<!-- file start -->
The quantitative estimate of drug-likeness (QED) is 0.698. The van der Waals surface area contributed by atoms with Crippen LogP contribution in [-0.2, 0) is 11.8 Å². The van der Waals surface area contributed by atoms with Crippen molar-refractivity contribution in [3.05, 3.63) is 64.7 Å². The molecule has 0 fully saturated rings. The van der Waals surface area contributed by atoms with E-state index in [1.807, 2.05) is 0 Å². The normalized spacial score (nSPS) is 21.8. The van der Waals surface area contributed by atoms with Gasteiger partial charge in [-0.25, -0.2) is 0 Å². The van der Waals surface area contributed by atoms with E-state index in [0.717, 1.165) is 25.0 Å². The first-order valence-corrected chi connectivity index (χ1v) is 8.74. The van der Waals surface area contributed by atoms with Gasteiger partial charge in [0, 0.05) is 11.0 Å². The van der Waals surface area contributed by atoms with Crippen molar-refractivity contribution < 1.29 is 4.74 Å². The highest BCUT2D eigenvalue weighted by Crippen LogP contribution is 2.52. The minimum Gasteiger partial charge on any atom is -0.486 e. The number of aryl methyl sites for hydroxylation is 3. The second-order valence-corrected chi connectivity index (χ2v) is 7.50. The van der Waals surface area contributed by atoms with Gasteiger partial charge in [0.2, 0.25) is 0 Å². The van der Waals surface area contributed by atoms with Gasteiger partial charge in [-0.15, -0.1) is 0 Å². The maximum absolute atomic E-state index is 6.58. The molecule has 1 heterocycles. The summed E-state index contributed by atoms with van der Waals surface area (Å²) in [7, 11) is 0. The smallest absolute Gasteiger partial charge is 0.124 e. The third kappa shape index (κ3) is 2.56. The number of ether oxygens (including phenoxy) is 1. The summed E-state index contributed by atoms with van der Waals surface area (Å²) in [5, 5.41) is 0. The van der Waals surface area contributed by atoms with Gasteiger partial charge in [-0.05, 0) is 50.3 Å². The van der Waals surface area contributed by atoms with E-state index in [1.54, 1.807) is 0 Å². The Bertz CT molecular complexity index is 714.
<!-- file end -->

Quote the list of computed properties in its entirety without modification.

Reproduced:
The quantitative estimate of drug-likeness (QED) is 0.698. The van der Waals surface area contributed by atoms with Crippen LogP contribution in [-0.2, 0) is 11.8 Å². The van der Waals surface area contributed by atoms with Crippen molar-refractivity contribution in [3.05, 3.63) is 64.7 Å². The molecule has 0 fully saturated rings. The van der Waals surface area contributed by atoms with E-state index in [1.807, 2.05) is 0 Å². The normalized spacial score (nSPS) is 21.8. The van der Waals surface area contributed by atoms with Gasteiger partial charge in [-0.25, -0.2) is 0 Å². The van der Waals surface area contributed by atoms with E-state index in [0.717, 1.165) is 25.0 Å². The first-order valence-corrected chi connectivity index (χ1v) is 8.74. The van der Waals surface area contributed by atoms with Gasteiger partial charge in [0, 0.05) is 11.0 Å². The van der Waals surface area contributed by atoms with Crippen molar-refractivity contribution < 1.29 is 4.74 Å². The highest BCUT2D eigenvalue weighted by Crippen LogP contribution is 2.52. The minimum Gasteiger partial charge on any atom is -0.486 e. The number of aryl methyl sites for hydroxylation is 3. The second-order valence-corrected chi connectivity index (χ2v) is 7.50. The van der Waals surface area contributed by atoms with Gasteiger partial charge in [0.2, 0.25) is 0 Å². The van der Waals surface area contributed by atoms with Gasteiger partial charge in [-0.15, -0.1) is 0 Å². The maximum absolute atomic E-state index is 6.58. The molecule has 1 heterocycles. The summed E-state index contributed by atoms with van der Waals surface area (Å²) in [7, 11) is 0. The smallest absolute Gasteiger partial charge is 0.124 e. The third kappa shape index (κ3) is 2.56. The number of ether oxygens (including phenoxy) is 1. The summed E-state index contributed by atoms with van der Waals surface area (Å²) in [5, 5.41) is 0. The van der Waals surface area contributed by atoms with Gasteiger partial charge in [-0.05, 0) is 50.3 Å². The van der Waals surface area contributed by atoms with E-state index in [1.54, 1.807) is 0 Å². The Bertz CT molecular complexity index is 714.